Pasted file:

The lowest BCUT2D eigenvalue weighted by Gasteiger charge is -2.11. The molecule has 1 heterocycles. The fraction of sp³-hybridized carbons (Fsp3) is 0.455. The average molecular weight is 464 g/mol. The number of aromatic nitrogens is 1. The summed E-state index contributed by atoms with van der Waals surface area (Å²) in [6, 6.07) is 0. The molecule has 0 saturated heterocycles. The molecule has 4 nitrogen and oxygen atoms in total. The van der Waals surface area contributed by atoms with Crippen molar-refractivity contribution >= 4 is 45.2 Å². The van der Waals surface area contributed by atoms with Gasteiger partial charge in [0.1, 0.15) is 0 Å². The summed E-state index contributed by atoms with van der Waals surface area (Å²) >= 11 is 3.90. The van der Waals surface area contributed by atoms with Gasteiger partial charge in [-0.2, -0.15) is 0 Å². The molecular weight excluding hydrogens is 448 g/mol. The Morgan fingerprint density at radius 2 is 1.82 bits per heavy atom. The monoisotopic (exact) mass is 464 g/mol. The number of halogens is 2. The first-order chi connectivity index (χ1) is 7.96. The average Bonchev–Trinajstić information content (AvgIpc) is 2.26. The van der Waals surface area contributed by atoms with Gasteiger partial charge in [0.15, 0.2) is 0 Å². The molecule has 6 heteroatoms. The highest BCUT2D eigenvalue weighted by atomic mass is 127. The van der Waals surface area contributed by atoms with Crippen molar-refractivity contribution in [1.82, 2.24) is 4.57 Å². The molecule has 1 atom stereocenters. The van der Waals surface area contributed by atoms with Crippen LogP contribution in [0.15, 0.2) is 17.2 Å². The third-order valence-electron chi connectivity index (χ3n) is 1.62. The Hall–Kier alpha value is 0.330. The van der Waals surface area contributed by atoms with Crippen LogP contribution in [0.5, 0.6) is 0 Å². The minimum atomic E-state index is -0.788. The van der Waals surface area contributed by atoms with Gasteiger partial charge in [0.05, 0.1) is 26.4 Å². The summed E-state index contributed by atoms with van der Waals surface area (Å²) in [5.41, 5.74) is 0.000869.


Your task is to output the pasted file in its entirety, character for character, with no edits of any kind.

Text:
The lowest BCUT2D eigenvalue weighted by Gasteiger charge is -2.11. The molecule has 1 heterocycles. The fraction of sp³-hybridized carbons (Fsp3) is 0.455. The average molecular weight is 464 g/mol. The number of aromatic nitrogens is 1. The summed E-state index contributed by atoms with van der Waals surface area (Å²) in [6, 6.07) is 0. The molecule has 0 saturated heterocycles. The molecule has 4 nitrogen and oxygen atoms in total. The van der Waals surface area contributed by atoms with Crippen molar-refractivity contribution >= 4 is 45.2 Å². The van der Waals surface area contributed by atoms with Gasteiger partial charge in [0.1, 0.15) is 0 Å². The summed E-state index contributed by atoms with van der Waals surface area (Å²) >= 11 is 3.90. The van der Waals surface area contributed by atoms with Gasteiger partial charge in [-0.2, -0.15) is 0 Å². The molecular weight excluding hydrogens is 448 g/mol. The Morgan fingerprint density at radius 2 is 1.82 bits per heavy atom. The monoisotopic (exact) mass is 464 g/mol. The number of halogens is 2. The first-order chi connectivity index (χ1) is 7.96. The average Bonchev–Trinajstić information content (AvgIpc) is 2.26. The van der Waals surface area contributed by atoms with Gasteiger partial charge in [0.15, 0.2) is 0 Å². The molecule has 6 heteroatoms. The highest BCUT2D eigenvalue weighted by atomic mass is 127. The van der Waals surface area contributed by atoms with Crippen molar-refractivity contribution in [1.82, 2.24) is 4.57 Å². The molecule has 1 atom stereocenters. The van der Waals surface area contributed by atoms with Crippen LogP contribution in [0.15, 0.2) is 17.2 Å². The third-order valence-electron chi connectivity index (χ3n) is 1.62. The Hall–Kier alpha value is 0.330. The van der Waals surface area contributed by atoms with Crippen LogP contribution in [0.5, 0.6) is 0 Å². The minimum atomic E-state index is -0.788. The van der Waals surface area contributed by atoms with Gasteiger partial charge in [0.05, 0.1) is 26.4 Å². The summed E-state index contributed by atoms with van der Waals surface area (Å²) in [5.41, 5.74) is 0.000869.